The Flora Stone Mather Alumnae Association of Case Western Reserve University will distribute its remaining endowment in a series of gifts to Case Western Reserve University—a combined commitment of $5 million. The commitment was publicly announced on October 4, during the association's annual reunion tea honoring the fiftieth reunion class.
The commitment includes $2.6 million for scholarships, a $1 million challenge gift for the Flora Stone Mather Center for Women, and nearly a dozen additional designations that support the performing arts, athletics, capital improvements, and presidential investments.
It also includes a leadership gift to Alumni House to ensure a Flora Stone Mather Alumnae presence in the house and name the Alumni House Living room in memory of Polly Bruner (FSM '37; BLS '38), who epitomized the philosophy and character of Flora Stone Mather.
"What greater gift could we give to future generations than supporting activities that nurture the body and spirit and ensure the existence of a women's center, a primary source of empowerment and leadership for students and staff," said Sandra Malek Vodanoff (FSM '59), final president of the Flora Stone Mather Alumnae Association. "Our name will not disappear."
Association members were informed of the gift privately last June, when the 114-year-old association held it final annual meeting at the university's Squire Valleevue Farm in Hunting Valley.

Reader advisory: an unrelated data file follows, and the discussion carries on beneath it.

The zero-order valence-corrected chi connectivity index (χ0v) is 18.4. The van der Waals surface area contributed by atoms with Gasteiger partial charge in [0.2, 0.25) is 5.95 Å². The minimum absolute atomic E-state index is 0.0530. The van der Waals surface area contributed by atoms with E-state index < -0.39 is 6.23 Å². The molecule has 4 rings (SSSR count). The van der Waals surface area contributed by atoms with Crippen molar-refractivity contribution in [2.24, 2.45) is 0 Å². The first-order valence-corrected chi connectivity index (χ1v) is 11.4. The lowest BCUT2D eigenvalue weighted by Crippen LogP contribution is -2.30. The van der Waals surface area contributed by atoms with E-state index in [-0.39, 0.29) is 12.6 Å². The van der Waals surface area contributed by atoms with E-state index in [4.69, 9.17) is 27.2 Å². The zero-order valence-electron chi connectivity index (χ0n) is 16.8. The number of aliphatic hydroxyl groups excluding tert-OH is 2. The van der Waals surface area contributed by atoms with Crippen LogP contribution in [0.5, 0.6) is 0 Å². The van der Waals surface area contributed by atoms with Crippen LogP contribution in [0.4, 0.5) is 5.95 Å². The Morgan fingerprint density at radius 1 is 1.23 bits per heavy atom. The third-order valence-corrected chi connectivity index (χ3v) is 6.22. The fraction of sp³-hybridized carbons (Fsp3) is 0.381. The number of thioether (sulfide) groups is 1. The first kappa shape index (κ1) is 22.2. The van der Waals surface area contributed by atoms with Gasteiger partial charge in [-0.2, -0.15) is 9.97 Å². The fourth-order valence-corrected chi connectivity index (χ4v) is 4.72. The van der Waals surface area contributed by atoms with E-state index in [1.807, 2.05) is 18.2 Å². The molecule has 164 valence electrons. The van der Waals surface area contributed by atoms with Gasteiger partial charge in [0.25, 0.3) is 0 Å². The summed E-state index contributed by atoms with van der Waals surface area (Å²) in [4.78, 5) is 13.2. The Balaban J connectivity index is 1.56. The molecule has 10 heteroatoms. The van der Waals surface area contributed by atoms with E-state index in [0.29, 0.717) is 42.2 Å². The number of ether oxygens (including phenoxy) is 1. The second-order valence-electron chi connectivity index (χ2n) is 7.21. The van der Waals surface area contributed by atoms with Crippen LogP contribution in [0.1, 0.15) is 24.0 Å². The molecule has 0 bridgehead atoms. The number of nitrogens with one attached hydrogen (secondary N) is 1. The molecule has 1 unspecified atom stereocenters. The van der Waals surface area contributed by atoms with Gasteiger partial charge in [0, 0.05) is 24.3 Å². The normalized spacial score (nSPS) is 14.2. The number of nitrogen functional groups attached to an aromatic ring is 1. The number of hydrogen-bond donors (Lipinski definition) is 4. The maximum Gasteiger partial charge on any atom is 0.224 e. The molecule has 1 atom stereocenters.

The commitment concludes a three-year process of determining the best way to dissolve the association while ensuring its legacy at the university. Even though Flora Stone Mather College has not existed as a separate entity within Case Western Reserve University since 1972, the nearly 4,800 living Flora Stone Mather alumnae wanted to be confident that the university was ready to carry on the Mather College tradition and spirit.
"There is no doubt about the significance of the university having its first woman president," said Continuity Committee Chairwoman Patricia B. Kilpatrick, who herself was a pioneer at Case Western Reserve, having served as the university's first woman vice president. "Barbara Snyder embraces our tradition. We feel we can rest assured that the future is in good hands."
Snyder has affirmed her commitment to the Flora Stone Mather Alumnae Association on multiple occasions, even appearing at the association's 2007 Annual Meeting before her formal installation as Case Western Reserve University's president.
"One of the great pleasures of my first year as president has been getting to know the alumnae of Flora Stone Mather College," President Snyder said. "These graduates are passionately committed to the university and to serving the women who have followed them on our campus. They've contributed to so much progress here, and I look forward to their continued engagement."
The association's commitments also celebrate the philanthropic legacy of Flora Stone Mather. In addition to her role in the establishment of the College for Women at Western Reserve (later renamed in her honor), Mather was a role model for philanthropy among women and throughout Cleveland, valuing it as the highest relationship between the individual and society.
"Flora Stone Mather would be very pleased by these final gifts," noted Gladys Haddad, professor of American studies at Case Western Reserve and author of Flora Stone Mather: Daughter of Cleveland's Euclid Avenue & Ohio's Western Reserve. "She felt her own gifts of money and time helped 'develop and spread wider the circle of light' that emanates from proud, educated women."
With the dissolution of their alumnae association, Flora Stone Mather graduates will receive support from the Alumni Association of Case Western Reserve University, the Office of University Alumni Relations, and the College of Arts & Sciences.
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